I’ve noticed that it’s far more rewarding to hear a song I like on the radio, rather than just playing it on demand from my own library of music.
They say “You snooze, you lose”, and yet I beg to differ as I press the “snooze” button on my alarm clock for the third consecutive time.
You know, I would feel sorry for John Jacob Jingleheimer-Schmidt for getting mobbed by all those people shouting his name whenever he goes out, but then I realize that he’s brought it upon himself by singing that song about himself all the time. If I saw him I’d be like, “Hey John! We get it, you have a long name!”
We all know that the Most Interesting Man in the World prefers Dos Equis over all other beers, but what other products does he choose? I can see it now, “I don’t usually brush my teeth, but when I do, I prefer Aquafresh.” or “I don’t usually wear underwear, but when I do, I prefer Jockeys.”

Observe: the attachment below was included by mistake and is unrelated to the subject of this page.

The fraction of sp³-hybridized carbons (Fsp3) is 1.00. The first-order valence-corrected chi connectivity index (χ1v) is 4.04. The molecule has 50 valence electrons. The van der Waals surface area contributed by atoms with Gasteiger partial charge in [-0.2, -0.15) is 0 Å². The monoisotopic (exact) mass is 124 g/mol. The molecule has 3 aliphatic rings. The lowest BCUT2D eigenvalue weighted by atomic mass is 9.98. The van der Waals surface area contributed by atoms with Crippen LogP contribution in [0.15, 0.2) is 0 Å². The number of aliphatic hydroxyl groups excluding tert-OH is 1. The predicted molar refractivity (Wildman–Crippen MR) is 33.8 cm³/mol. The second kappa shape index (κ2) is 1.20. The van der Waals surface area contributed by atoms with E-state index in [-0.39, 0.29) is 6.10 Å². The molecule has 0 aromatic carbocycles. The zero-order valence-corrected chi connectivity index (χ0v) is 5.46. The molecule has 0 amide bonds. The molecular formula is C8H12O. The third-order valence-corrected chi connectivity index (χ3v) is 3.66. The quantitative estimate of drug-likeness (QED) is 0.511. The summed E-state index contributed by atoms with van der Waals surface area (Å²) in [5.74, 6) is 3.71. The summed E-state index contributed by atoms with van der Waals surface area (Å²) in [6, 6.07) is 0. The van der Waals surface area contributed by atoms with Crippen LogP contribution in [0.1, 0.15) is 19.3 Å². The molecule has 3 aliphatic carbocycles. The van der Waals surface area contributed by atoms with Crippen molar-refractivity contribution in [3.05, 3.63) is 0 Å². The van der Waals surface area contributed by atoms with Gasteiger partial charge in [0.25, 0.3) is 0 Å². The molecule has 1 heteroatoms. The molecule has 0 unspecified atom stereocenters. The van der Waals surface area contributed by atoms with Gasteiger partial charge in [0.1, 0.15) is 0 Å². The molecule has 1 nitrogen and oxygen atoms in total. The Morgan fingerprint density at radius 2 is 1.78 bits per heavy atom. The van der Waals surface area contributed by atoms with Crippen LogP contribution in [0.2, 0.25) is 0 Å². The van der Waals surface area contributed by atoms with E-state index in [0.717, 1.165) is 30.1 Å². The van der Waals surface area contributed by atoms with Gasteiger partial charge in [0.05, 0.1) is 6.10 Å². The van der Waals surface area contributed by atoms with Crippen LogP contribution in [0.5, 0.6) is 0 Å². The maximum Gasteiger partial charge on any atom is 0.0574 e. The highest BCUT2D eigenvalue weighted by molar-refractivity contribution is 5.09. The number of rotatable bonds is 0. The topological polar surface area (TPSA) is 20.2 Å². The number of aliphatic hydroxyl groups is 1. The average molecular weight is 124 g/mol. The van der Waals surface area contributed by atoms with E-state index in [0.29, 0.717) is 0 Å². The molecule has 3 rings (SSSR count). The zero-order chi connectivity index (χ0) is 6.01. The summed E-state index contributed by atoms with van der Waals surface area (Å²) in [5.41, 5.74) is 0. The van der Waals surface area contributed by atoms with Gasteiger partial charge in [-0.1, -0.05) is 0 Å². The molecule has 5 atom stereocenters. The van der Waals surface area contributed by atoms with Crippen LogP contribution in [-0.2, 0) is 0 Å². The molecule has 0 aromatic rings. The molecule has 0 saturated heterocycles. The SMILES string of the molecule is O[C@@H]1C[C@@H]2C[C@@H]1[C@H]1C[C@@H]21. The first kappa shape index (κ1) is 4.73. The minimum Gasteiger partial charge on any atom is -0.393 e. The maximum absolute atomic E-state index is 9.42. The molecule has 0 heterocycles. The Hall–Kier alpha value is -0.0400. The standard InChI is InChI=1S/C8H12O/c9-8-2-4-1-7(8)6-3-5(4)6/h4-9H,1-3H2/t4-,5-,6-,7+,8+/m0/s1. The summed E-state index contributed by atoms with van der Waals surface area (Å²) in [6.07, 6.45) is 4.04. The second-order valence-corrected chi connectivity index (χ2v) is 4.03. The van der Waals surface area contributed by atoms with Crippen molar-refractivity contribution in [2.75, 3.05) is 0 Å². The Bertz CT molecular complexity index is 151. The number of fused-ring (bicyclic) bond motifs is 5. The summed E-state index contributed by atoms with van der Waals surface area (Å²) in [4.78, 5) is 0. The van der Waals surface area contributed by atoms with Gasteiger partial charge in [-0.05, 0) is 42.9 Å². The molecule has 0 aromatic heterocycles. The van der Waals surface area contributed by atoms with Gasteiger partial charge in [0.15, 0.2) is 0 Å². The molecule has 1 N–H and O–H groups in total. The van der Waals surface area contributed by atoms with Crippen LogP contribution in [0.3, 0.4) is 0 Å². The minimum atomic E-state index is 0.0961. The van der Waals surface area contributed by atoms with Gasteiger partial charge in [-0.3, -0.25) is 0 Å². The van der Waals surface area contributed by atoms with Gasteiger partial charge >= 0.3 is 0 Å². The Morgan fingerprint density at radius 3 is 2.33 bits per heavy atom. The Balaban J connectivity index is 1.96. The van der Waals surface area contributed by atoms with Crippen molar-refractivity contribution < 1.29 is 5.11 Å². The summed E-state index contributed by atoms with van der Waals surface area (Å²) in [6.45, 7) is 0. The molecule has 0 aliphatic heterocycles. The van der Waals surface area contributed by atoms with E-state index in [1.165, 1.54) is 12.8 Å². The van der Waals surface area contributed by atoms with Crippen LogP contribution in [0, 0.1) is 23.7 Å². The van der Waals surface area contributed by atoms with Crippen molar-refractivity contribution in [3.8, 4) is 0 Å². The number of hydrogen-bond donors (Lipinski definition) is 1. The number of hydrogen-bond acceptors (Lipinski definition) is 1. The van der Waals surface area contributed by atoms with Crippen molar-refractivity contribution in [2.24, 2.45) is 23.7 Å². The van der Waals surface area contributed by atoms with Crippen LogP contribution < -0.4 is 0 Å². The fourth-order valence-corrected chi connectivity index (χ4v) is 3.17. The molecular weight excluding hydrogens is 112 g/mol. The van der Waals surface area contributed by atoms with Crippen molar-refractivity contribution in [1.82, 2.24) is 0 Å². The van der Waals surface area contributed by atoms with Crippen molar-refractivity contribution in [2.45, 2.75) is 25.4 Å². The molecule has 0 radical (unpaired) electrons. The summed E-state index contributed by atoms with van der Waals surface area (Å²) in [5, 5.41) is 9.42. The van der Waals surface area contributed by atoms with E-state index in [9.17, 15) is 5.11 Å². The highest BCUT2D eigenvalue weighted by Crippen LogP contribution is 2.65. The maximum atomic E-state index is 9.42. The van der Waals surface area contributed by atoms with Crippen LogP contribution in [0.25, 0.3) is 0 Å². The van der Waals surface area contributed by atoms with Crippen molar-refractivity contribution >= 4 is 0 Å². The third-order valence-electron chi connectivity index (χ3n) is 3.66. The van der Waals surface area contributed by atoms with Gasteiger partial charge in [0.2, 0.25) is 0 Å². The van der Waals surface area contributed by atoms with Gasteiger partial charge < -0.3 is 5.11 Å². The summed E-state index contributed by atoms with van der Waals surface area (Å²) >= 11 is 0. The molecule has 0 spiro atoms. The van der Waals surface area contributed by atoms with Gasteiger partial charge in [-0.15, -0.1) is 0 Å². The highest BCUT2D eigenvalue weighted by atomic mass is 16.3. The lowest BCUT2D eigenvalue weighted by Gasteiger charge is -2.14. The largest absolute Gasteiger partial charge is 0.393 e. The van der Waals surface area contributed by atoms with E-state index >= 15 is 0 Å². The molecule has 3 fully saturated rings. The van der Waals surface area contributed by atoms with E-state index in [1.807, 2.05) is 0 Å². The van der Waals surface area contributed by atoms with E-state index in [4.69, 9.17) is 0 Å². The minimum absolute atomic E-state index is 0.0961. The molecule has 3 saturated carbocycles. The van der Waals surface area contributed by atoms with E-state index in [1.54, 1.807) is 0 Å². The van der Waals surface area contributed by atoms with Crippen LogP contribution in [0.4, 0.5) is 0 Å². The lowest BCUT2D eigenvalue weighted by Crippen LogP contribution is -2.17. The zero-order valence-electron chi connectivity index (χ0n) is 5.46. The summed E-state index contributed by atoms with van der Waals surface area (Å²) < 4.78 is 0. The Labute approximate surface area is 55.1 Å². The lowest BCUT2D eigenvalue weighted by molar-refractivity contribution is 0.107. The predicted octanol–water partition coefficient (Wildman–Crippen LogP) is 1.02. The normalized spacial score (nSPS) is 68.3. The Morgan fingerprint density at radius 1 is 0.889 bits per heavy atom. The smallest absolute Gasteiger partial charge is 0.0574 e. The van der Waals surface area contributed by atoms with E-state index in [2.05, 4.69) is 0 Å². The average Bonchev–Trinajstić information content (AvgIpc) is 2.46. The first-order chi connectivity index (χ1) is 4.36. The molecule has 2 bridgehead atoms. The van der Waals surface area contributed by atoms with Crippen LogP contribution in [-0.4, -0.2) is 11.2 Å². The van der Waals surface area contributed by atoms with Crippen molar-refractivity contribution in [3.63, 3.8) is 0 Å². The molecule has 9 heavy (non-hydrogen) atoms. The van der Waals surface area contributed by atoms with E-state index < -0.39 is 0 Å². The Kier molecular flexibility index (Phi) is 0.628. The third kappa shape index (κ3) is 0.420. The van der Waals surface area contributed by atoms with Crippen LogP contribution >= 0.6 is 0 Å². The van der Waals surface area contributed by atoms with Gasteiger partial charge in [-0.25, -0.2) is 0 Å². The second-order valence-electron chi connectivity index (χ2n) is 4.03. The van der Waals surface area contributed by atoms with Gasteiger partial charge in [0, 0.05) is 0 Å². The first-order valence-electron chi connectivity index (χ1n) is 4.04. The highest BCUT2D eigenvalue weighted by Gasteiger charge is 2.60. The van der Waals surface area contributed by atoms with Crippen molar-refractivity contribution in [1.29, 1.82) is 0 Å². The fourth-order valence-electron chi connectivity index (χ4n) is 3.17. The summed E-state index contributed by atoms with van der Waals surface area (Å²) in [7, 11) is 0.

I’m not buying it that the people in those 5-Hour Energy Ads are really drinking anything. Is it just me, or don’t those containers seem empty? I think I could be a bit more convincing.
And as for those Subway ads, is Laila Ali really selling more sandwiches for how much she gets for endorsing them? I mean, how many people even know who she is, let alone recognize her face and decide that it’s a reason to buy Subway subs?
I’ve come to the realization that I’m the 2nd best cook in the world, according to the tastes that I prefer (my mother would be #1).
Who went and told women that the big chunks of two-toned hair look was an attractive one? This must be the work of evil hair salons that make more money if they can charge you for some hair coloring.
At least once a day I am made a fool by my DVR when I try to fast forward through the commercials of live TV.
I’ve recently realized that I have come to tolerate, and I dare say enjoy celery entirely thanks to chicken wings and blue cheese dressing.